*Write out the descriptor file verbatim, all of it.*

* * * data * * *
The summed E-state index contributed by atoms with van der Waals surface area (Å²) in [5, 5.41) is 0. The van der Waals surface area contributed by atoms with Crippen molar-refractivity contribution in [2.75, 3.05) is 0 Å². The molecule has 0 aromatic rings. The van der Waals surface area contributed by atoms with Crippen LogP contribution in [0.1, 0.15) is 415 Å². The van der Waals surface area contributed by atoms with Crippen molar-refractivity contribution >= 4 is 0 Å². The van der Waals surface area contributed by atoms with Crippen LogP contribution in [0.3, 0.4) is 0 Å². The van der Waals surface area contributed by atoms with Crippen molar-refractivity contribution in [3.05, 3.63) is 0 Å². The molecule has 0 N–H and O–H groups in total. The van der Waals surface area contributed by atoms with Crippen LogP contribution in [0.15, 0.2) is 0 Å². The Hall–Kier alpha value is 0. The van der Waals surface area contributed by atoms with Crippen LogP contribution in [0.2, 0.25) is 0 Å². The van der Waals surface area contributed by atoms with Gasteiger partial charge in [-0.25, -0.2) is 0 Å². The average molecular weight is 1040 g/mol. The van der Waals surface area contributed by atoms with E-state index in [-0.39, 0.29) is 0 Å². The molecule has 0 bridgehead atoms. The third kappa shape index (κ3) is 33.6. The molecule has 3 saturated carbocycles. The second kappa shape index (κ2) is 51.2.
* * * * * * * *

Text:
The summed E-state index contributed by atoms with van der Waals surface area (Å²) in [5, 5.41) is 0. The van der Waals surface area contributed by atoms with Crippen molar-refractivity contribution in [2.75, 3.05) is 0 Å². The molecule has 0 aromatic rings. The van der Waals surface area contributed by atoms with Crippen LogP contribution in [0.1, 0.15) is 415 Å². The van der Waals surface area contributed by atoms with Crippen molar-refractivity contribution >= 4 is 0 Å². The van der Waals surface area contributed by atoms with Crippen LogP contribution in [0.3, 0.4) is 0 Å². The van der Waals surface area contributed by atoms with Crippen molar-refractivity contribution in [3.05, 3.63) is 0 Å². The molecule has 0 N–H and O–H groups in total. The van der Waals surface area contributed by atoms with Crippen LogP contribution in [0.15, 0.2) is 0 Å². The Hall–Kier alpha value is 0. The van der Waals surface area contributed by atoms with Crippen LogP contribution in [0.2, 0.25) is 0 Å². The van der Waals surface area contributed by atoms with Gasteiger partial charge in [-0.25, -0.2) is 0 Å². The average molecular weight is 1040 g/mol. The van der Waals surface area contributed by atoms with E-state index in [-0.39, 0.29) is 0 Å². The molecule has 0 bridgehead atoms. The third kappa shape index (κ3) is 33.6. The molecule has 3 saturated carbocycles. The second kappa shape index (κ2) is 51.2.